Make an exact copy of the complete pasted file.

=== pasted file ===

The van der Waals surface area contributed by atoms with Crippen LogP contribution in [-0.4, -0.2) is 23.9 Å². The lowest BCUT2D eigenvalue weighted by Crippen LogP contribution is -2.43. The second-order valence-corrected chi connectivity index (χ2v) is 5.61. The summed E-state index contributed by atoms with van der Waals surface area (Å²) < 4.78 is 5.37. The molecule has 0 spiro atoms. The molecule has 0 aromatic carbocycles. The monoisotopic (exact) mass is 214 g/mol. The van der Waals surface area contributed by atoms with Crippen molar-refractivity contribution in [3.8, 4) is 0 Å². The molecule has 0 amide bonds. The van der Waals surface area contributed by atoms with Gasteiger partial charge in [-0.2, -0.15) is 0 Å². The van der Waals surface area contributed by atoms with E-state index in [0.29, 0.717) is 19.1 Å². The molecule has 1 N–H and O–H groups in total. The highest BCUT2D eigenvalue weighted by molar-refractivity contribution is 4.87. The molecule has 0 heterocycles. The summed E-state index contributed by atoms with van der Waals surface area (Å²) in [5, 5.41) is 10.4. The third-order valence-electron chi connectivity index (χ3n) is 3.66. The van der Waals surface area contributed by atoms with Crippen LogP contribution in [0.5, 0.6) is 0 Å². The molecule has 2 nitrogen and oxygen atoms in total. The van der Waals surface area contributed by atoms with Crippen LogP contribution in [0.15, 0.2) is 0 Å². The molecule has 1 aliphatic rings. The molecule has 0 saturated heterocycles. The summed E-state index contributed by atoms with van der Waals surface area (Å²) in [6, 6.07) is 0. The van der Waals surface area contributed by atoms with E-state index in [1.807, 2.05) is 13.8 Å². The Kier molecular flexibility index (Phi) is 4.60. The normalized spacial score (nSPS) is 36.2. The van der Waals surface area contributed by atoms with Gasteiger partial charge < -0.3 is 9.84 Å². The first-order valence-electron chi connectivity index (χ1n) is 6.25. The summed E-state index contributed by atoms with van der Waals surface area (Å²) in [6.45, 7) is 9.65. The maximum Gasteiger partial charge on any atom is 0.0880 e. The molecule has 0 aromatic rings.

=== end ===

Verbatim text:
The van der Waals surface area contributed by atoms with Crippen LogP contribution in [-0.4, -0.2) is 23.9 Å². The lowest BCUT2D eigenvalue weighted by Crippen LogP contribution is -2.43. The second-order valence-corrected chi connectivity index (χ2v) is 5.61. The summed E-state index contributed by atoms with van der Waals surface area (Å²) < 4.78 is 5.37. The molecule has 0 spiro atoms. The molecule has 0 aromatic carbocycles. The monoisotopic (exact) mass is 214 g/mol. The van der Waals surface area contributed by atoms with Crippen molar-refractivity contribution in [3.8, 4) is 0 Å². The molecule has 0 amide bonds. The van der Waals surface area contributed by atoms with Gasteiger partial charge in [-0.2, -0.15) is 0 Å². The van der Waals surface area contributed by atoms with E-state index in [0.29, 0.717) is 19.1 Å². The molecule has 1 N–H and O–H groups in total. The highest BCUT2D eigenvalue weighted by molar-refractivity contribution is 4.87. The molecule has 0 heterocycles. The summed E-state index contributed by atoms with van der Waals surface area (Å²) in [5, 5.41) is 10.4. The third-order valence-electron chi connectivity index (χ3n) is 3.66. The van der Waals surface area contributed by atoms with Crippen LogP contribution in [0.5, 0.6) is 0 Å². The molecule has 2 nitrogen and oxygen atoms in total. The van der Waals surface area contributed by atoms with Crippen LogP contribution in [0.15, 0.2) is 0 Å². The molecule has 1 aliphatic rings. The molecule has 0 saturated heterocycles. The summed E-state index contributed by atoms with van der Waals surface area (Å²) in [6, 6.07) is 0. The van der Waals surface area contributed by atoms with E-state index in [1.807, 2.05) is 13.8 Å². The Kier molecular flexibility index (Phi) is 4.60. The normalized spacial score (nSPS) is 36.2. The van der Waals surface area contributed by atoms with Gasteiger partial charge < -0.3 is 9.84 Å². The first-order valence-electron chi connectivity index (χ1n) is 6.25. The summed E-state index contributed by atoms with van der Waals surface area (Å²) in [6.45, 7) is 9.65. The maximum Gasteiger partial charge on any atom is 0.0880 e. The molecule has 0 aromatic rings.